The emergence of litigation finance has enabled CFOs to better manage and finance a once dormant asset – potential litigations. Many of the companies that we finance are emerging businesses with promising new products that have the ability to transform an industry. Businesses such as these are often characterized by a high ROI (return on investment) and a constrained budget (often having recently raised capital from the venture community). Imagine that the wrongful conduct of a third party has damaged such a business, and the company now faces the prospect of an expensive and lengthy litigation if it is to secure compensation. Before litigation finance, the decision might well have been between bringing litigation or not – now the decision is between self-financing or third party financing.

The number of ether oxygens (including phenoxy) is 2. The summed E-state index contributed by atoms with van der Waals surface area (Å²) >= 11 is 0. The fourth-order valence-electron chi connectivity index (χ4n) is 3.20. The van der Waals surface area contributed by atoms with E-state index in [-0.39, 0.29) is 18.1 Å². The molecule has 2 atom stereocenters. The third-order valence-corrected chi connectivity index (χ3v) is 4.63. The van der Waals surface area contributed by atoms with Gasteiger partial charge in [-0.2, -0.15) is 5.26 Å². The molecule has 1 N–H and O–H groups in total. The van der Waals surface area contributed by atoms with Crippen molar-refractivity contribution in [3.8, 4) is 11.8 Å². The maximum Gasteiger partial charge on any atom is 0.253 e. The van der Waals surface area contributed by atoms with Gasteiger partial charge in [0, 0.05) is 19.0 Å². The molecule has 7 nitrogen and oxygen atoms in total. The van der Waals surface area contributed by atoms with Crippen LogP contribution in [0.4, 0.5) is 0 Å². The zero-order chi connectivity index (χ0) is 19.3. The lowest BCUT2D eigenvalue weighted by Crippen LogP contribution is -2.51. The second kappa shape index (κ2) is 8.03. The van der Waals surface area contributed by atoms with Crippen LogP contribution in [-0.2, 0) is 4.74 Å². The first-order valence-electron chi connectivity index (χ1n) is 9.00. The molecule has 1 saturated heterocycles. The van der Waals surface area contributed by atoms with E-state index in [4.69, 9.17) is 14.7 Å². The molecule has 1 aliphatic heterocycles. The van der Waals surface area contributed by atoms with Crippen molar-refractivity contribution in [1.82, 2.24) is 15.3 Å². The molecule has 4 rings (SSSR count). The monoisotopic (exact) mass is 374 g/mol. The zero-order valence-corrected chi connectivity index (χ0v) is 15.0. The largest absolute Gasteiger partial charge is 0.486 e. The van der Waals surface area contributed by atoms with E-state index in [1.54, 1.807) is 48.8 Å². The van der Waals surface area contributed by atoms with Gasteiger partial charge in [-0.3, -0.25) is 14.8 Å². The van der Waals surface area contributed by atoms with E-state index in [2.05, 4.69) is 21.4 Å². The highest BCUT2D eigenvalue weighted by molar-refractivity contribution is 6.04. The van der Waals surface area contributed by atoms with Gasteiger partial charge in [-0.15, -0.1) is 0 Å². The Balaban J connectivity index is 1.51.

In order to determine which option is preferable, the CFO would likely attempt to value the potential litigation. In an older post (which you can find here), we discussed the framework for valuing a litigation. For the sake of simplicity let us assume that the expected damages are $30 million, and the chances of losing the case are estimated to be 30% – therefore the estimated value is $21,000,000.
Next, the CFO would likely attempt to calculate the cost of monetizing the asset. In order to estimate the true cost of allocating capital to the litigation, a CFO might undertake the following analysis:Read More
When pricing a litigation or Legal Claim (sometimes referred to as a litigation-related asset), there are four primary components of analysis. The first component is the probability of success on the merits. Litigation is inherently uncertain. Each side has its own story, which may or may not be fully revealed at the time of evaluation.…Read More